Avoiding Herbicide Resistance in Weeds

 

A wise farmer once said, “If you do anything the same way long enough, it’s wrong, because soon things are going to change”

This is certainly true when speaking of weeds and herbicide resistance.

Just like any other farmer, cereal growers in Narok have their challenges especially on weed control and management.  A reoccurring challenge has been on weed resistance.

“One result of modern agriculture and its reliance upon herbicides is the emergence of weed populations that are resistant to herbicides”, states Doris Kawira, Amiran’s  Cereal Manager.

During a dinner hosted by Amiran Kenya and Dow Agro science, large-scale farmers in Narok were taken through a detailed training on how to prevent weed resistance.  “We want our farmers to be informed on new farming techniques. To us, this is more than just selling a few bottles of herbicides. Growers need to think ahead, to think smart. We are here to walk with them as they grow their crops”, explains Oscar Shilliebo from Dow Agroscience.

Weed Resistance

This is defined as the inherited ability of a weed or crop biotype to survive a herbicide application to which the original population was susceptible.

Factors that influence the Evolution of Resistance

  • Using a herbicide with the same mode of action.
  • Using the same herbicide multiple times during one growing season.
  • Repeated application of a herbicide with the same mode of action.
  • Chemical strategy (Herbicide used without other weed control strategies).
  • Repeated use of a product for more than 2 years could develop a herbicide resistance challenge.
  • Use of lower application rates
  • A monoculture of continues wheat/maize production
  • Weeds that produce lots of seeds with little dormancy and short longevity
  • A herbicide that has a high efficacy on a specific weed species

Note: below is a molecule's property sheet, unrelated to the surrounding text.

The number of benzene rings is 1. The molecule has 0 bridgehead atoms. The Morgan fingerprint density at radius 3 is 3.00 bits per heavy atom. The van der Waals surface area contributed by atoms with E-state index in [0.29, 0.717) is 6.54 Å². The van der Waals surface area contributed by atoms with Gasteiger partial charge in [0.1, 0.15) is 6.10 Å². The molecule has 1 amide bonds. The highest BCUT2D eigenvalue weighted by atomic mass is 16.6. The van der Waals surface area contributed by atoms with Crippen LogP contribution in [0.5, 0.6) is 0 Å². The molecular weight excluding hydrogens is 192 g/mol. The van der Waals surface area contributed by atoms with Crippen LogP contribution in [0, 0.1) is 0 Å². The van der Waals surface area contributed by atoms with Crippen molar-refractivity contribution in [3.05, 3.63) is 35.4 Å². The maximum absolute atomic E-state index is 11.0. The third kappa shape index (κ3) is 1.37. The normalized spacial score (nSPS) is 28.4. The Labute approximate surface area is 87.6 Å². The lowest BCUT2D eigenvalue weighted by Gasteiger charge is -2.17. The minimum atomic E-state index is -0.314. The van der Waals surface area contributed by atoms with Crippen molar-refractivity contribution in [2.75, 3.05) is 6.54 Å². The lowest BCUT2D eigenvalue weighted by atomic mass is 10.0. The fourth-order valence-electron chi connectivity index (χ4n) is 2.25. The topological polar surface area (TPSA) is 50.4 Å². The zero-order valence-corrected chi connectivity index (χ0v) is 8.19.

• A herbicide with prolonged residual activity
  • Use of lower that recommended rates

In a discussion with the farmers, Oscar explained that avoiding herbicide resistance is the preferred route for this problem. However, if herbicide resistance has already arrived, recognizing and properly managing herbicide resistance can save some tremendous weed headaches. 

Here are some recommended solutions for farmers:

  1. Prevention is better than cure- Don’t wait for herbicide resistance to occur.
  2. Map out resistant weeds in your farm
  3. Focus on a spray regime to take out resistant phenotypes
  4. Observe application timing and rates as recommended on the label
  5. Chemical Mode of Action rotation
  6. Split application of herbicides for BLWs and grasses
  7. If herbicide resistance is suspected get expert help immediately

A drive around the farms in Narok County not only links one to nature as you enjoy the green serenity but also makes one appreciate the effort and handwork of the maize and wheat farmers in the area. Farming is taken very seriously in Narok County by both small and large scale growers. During the growing season the county is busy with activity; planting, crop nutrition and protection spraying, harvesting, sorting, the list is endless.

Partnerships that bring together like-minded organizations such as Dow and Amiran have the farmer at heart, as their experts spend their days researching, conducting trials and coming up with modern farming practices that are ideal for cereal farmers, all with the end goal of ensuring farmers have an easier time at the farm and a smiling face when cashing in their returns.